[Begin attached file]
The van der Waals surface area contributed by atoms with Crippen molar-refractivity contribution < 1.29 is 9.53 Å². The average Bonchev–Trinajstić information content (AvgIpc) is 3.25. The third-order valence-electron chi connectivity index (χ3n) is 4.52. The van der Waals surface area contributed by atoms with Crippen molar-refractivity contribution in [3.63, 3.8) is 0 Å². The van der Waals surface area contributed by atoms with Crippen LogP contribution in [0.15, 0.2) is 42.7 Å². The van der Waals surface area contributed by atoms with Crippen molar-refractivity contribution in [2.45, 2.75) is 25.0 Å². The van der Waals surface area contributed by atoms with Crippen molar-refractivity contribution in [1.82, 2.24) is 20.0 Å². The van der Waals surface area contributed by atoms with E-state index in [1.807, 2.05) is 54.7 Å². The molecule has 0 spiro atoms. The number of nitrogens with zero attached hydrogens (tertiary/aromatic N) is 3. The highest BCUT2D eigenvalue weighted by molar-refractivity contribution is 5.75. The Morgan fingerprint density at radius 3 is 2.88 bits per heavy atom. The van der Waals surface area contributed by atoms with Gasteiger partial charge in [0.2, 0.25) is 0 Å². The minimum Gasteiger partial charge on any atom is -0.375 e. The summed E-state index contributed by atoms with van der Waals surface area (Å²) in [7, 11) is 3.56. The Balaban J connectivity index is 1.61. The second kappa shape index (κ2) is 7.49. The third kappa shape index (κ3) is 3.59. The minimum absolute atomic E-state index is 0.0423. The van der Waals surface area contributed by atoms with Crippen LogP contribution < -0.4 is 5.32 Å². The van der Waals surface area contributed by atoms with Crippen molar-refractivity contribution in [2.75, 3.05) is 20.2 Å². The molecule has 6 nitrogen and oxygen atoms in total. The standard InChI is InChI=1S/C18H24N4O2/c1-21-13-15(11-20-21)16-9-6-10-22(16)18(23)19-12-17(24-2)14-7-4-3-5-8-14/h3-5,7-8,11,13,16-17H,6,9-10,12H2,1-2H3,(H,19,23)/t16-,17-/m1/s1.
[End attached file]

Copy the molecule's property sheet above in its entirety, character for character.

The van der Waals surface area contributed by atoms with Crippen molar-refractivity contribution < 1.29 is 9.53 Å². The average Bonchev–Trinajstić information content (AvgIpc) is 3.25. The third-order valence-electron chi connectivity index (χ3n) is 4.52. The van der Waals surface area contributed by atoms with Crippen molar-refractivity contribution in [3.63, 3.8) is 0 Å². The van der Waals surface area contributed by atoms with Crippen LogP contribution in [0.15, 0.2) is 42.7 Å². The van der Waals surface area contributed by atoms with Crippen molar-refractivity contribution in [2.45, 2.75) is 25.0 Å². The van der Waals surface area contributed by atoms with Crippen molar-refractivity contribution in [1.82, 2.24) is 20.0 Å². The van der Waals surface area contributed by atoms with E-state index in [1.807, 2.05) is 54.7 Å². The molecule has 0 spiro atoms. The number of nitrogens with zero attached hydrogens (tertiary/aromatic N) is 3. The highest BCUT2D eigenvalue weighted by molar-refractivity contribution is 5.75. The Morgan fingerprint density at radius 3 is 2.88 bits per heavy atom. The van der Waals surface area contributed by atoms with Gasteiger partial charge in [0.2, 0.25) is 0 Å². The minimum Gasteiger partial charge on any atom is -0.375 e. The summed E-state index contributed by atoms with van der Waals surface area (Å²) in [7, 11) is 3.56. The Balaban J connectivity index is 1.61. The second kappa shape index (κ2) is 7.49. The third kappa shape index (κ3) is 3.59. The minimum absolute atomic E-state index is 0.0423. The van der Waals surface area contributed by atoms with Crippen LogP contribution < -0.4 is 5.32 Å². The van der Waals surface area contributed by atoms with Crippen molar-refractivity contribution in [2.75, 3.05) is 20.2 Å². The molecule has 6 nitrogen and oxygen atoms in total. The standard InChI is InChI=1S/C18H24N4O2/c1-21-13-15(11-20-21)16-9-6-10-22(16)18(23)19-12-17(24-2)14-7-4-3-5-8-14/h3-5,7-8,11,13,16-17H,6,9-10,12H2,1-2H3,(H,19,23)/t16-,17-/m1/s1.